What's New for developers in Windows 10 build 19041
This is a collection of articles providing information and guidance on features added in Windows 10 build 19041 (also known as Version 2004). For a full list of new namespaces added to the Windows SDK, see the Windows 10 build 19041 API changes. For more information on the highlighted features of Windows 10, see What's cool in Windows 10.
The windows.graphics.holographic.interop.h header has been added, with 17 Win32 APIs. The APIs are for interoperating between Win32 and Windows Runtime. While the APIs were added in Windows 10 build 18362, the header is new for build 19041.
Enhancements have been made to the Windows Sockets 2 SPI content. An example of one of the many topics we improved and augmented is the LPWSPEVENTSELECT callback function topic.
The Windows development environment docs provide resources for using Windows to develop across a variety of platforms, to accomplish whatever development goals you might have.
Python on Windows
The Python on Windows section provides information for developers new to the Python language, as well as devs looking to optimize their Python development with other tools available on Windows. Learn how to set up your Python environment for web development and database interaction.
Our guide to changing your dev environment is geared towards users transitioning their development platform from Mac to Windows, and provides mappings for comparable shortcuts and development utilities.
A modern terminal application for users of command line tools and shells like Command Prompt, PowerShell, and Windows Subsystem for Linux (WSL). Its main features include multiple tabs, panes, Unicode and UTF-8 character support, a GPU accelerated text rendering engine, and the ability to create your own themes and customize text, colors, backgrounds, and shortcut key bindings.
A new version of the Windows Subsystem for Linux (WSL) is now available. WSL 2 features reconfigured architecture to run an actual Linux kernel on Windows, increasing file system performance and adding full system call compatibility. This new architecture changes how Linux binaries interact with Windows and your computer's hardware, but still provides the same user experience as in the previous version of WSL. Each individual Linux distribution can run as a WSL1 or WSL2 distro, can be run side by side, and can be changed at any time. Install WSL 2 to get started. Explore further information on changes between WSL 1 and WSL 2. Check out the Frequently Asked Questions about WSL 2.
MSIX, packaging, and deployment
Significant updates to the MSIX packaging format have been made since the last release of the Windows 10 SDK.
You can now enforce package integrity on the contents of MSIX packages by using the uap10:PackageIntegrity element in your package manifest. You can also enforce package integrity when you create MSIX packages via the MSIX Packaging Tool.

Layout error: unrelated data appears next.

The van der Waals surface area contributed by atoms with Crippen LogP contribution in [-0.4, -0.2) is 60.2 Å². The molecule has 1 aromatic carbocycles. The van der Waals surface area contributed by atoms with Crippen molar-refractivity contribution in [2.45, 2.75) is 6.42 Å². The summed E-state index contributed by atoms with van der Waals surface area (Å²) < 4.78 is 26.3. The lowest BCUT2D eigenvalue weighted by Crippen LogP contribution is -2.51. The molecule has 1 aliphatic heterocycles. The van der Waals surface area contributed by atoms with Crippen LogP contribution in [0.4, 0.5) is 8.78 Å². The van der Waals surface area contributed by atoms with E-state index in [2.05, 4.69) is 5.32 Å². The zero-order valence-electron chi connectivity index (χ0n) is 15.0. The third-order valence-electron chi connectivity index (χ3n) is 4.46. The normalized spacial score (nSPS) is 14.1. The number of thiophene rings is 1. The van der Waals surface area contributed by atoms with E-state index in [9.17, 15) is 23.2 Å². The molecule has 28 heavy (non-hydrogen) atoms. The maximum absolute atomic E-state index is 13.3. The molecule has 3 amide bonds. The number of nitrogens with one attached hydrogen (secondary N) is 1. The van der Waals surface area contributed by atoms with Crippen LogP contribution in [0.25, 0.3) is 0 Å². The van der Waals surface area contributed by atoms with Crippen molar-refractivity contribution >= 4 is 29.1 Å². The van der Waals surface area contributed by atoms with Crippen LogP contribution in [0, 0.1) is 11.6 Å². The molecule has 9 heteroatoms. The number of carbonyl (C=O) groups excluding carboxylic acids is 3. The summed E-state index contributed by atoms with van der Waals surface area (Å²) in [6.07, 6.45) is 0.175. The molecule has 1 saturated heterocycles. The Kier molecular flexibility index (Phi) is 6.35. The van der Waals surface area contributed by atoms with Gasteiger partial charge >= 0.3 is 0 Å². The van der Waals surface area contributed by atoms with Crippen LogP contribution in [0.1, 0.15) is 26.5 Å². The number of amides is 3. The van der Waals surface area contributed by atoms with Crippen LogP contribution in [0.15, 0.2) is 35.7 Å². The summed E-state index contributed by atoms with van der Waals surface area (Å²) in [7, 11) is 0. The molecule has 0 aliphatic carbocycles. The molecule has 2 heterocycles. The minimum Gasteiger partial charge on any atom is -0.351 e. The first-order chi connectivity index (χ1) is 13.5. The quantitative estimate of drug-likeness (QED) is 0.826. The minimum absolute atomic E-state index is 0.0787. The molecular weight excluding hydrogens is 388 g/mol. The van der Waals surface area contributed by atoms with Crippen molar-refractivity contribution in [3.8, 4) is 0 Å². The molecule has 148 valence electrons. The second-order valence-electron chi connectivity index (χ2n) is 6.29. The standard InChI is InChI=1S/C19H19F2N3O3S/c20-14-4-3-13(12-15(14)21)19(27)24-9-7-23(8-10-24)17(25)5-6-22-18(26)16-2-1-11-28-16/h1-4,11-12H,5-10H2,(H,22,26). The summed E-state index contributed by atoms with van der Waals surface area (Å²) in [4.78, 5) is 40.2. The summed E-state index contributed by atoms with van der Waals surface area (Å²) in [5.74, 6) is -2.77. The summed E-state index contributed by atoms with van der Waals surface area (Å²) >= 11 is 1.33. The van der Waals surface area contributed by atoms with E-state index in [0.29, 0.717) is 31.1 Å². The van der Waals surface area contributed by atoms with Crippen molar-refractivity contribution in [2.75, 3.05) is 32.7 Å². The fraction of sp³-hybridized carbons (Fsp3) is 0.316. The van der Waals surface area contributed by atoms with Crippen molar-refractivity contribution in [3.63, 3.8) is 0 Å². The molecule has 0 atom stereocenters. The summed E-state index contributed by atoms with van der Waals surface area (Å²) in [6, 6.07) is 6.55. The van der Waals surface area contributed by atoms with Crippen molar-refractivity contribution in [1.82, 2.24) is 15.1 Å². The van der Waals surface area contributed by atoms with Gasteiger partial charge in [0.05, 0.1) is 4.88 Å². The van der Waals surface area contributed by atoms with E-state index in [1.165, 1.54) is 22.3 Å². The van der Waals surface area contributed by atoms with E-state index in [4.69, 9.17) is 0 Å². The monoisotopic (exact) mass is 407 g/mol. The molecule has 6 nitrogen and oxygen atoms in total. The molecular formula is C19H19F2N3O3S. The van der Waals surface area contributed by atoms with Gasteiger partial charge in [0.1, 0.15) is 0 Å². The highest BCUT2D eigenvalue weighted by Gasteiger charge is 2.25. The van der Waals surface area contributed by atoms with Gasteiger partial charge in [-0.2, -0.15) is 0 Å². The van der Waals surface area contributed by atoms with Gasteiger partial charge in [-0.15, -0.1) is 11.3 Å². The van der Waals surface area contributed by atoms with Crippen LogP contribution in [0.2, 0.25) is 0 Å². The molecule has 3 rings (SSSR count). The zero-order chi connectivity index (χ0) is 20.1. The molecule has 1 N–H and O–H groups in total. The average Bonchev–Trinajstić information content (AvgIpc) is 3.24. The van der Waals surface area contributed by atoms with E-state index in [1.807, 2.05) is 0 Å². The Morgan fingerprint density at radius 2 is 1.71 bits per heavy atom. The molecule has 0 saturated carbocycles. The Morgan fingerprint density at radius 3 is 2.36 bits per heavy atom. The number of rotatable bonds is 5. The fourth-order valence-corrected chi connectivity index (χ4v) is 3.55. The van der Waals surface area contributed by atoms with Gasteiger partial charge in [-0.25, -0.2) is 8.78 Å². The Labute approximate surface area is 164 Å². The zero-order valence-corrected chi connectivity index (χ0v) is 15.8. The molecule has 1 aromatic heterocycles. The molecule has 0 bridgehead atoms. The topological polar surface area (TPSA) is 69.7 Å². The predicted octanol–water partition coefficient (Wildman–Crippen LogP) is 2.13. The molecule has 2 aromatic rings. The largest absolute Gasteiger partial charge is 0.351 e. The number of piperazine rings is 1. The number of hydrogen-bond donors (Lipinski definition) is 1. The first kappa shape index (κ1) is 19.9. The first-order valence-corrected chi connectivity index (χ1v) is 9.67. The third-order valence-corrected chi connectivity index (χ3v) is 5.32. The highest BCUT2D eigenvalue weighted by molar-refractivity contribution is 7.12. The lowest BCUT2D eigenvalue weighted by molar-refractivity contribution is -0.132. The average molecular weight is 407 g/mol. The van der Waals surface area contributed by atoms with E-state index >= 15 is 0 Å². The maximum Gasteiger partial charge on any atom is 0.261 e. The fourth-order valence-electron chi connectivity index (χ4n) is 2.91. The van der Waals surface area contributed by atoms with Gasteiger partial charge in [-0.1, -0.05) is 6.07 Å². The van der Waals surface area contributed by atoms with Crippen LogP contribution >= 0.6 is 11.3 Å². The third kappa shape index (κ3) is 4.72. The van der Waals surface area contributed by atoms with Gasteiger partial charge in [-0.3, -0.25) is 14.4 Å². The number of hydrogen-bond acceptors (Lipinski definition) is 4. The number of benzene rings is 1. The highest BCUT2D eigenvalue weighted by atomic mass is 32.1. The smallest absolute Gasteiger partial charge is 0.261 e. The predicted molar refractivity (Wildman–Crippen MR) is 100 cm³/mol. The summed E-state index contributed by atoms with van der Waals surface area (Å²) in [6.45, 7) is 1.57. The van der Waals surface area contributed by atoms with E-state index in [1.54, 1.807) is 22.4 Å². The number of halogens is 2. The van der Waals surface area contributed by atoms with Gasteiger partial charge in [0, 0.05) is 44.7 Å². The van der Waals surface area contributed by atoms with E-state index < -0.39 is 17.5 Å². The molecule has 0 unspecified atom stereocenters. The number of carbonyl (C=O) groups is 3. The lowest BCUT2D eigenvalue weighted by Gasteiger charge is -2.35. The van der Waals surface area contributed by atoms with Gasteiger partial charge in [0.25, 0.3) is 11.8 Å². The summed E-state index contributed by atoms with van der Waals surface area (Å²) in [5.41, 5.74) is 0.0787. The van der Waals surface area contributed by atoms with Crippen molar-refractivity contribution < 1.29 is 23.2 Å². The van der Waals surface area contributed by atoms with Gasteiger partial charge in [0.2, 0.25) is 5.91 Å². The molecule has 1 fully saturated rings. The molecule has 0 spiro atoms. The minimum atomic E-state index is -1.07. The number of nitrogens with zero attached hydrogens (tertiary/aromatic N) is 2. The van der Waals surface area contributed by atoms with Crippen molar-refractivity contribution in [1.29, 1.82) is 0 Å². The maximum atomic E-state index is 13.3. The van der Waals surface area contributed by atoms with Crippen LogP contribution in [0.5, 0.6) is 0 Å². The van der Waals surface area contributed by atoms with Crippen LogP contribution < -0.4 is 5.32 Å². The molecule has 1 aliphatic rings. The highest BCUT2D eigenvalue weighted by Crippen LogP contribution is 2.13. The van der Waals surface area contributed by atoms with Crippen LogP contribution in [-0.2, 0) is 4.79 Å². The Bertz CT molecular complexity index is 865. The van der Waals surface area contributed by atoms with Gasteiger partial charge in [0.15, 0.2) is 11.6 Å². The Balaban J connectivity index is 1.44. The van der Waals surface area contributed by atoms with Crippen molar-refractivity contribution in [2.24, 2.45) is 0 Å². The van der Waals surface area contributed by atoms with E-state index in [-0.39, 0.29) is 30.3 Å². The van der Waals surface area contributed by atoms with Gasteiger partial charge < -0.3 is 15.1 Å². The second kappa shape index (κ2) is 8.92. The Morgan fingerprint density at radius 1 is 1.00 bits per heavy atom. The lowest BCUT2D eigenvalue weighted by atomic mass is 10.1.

Package with external location
You can grant package identity by building and registering a package with external location (see Grant package identity by packaging with external location). This option is useful if you're unable to adopt MSIX for installing your desktop app, and still use Windows extensibility features that require package identity.
You can now create hosted apps. Hosted apps share the same executable and definition as a parent host app, but they look and behave like a separate app on the system. Hosted apps are useful for scenarios where you want a component (such as an executable file or a script file) to behave like a standalone Windows app, but the component requires a host process in order to execute. A hosted app can have its own start tile, identity, and deep integration with Windows features such as background tasks, notifications, tiles, and share targets.
Windows UI Library (WinUI)
WinUI 2.4 is the latest public release of the Windows UI Library. All versions of WinUI provide a wide assortment of official UI controls for your Windows apps, and are suppplied as a NuGet package independent of the Windows SDK, so they work on earlier versions of Windows 10. Follow these instructions to install WinUI.
New in WinUI 2.4, a RadialGradientBrush is drawn within an ellipse defined by Center, RadiusX, and RadiusY properties. Colors for the gradient start at the center of the ellipse and end at the radius.
New in WinUI 2.4, the ProgressRing control is used for modal interactions where the user is blocked until the ProgressRing disappears. Use this control if an operation requires that most interaction with the app be suspended until the operation is complete.
Updates to the TabView control provide you with more control over how to render tabs. You can set the width of unselected tabs and show just an icon to save screen space, and can also hide the close button on unselected tabs until the user hovers over the tab.
The NavigationView control now supports hierarchical navigation and includes Left, Top, and LeftCompact display modes. A hierarchical NavigationView is useful for displaying categories of pages, identifying pages with related child-pages, or using within apps that have hub-style pages linking to many other pages.
Windows Terminal: the secret to command line happiness!
Learn about how to customize the Windows Terminal for your workflow, and see demos of its features in action. Check out the video, then read the docs for more information.
WSL2: Code faster on the Windows Subsystem for Linux
Learn all about WSL2, the new version of the Windows Subsystem for Linux, and what changes have been made to improve performance. Check out the video, then read the docs for more information.
MSIX: Package desktop apps for Windows 10. Replace outdated installers.
Learn about MSIX, the package format for installing Windows apps, including how to package your existing code with Visual Studio and how to deploy and distribute your app. Check out the video, then read the docs for more information.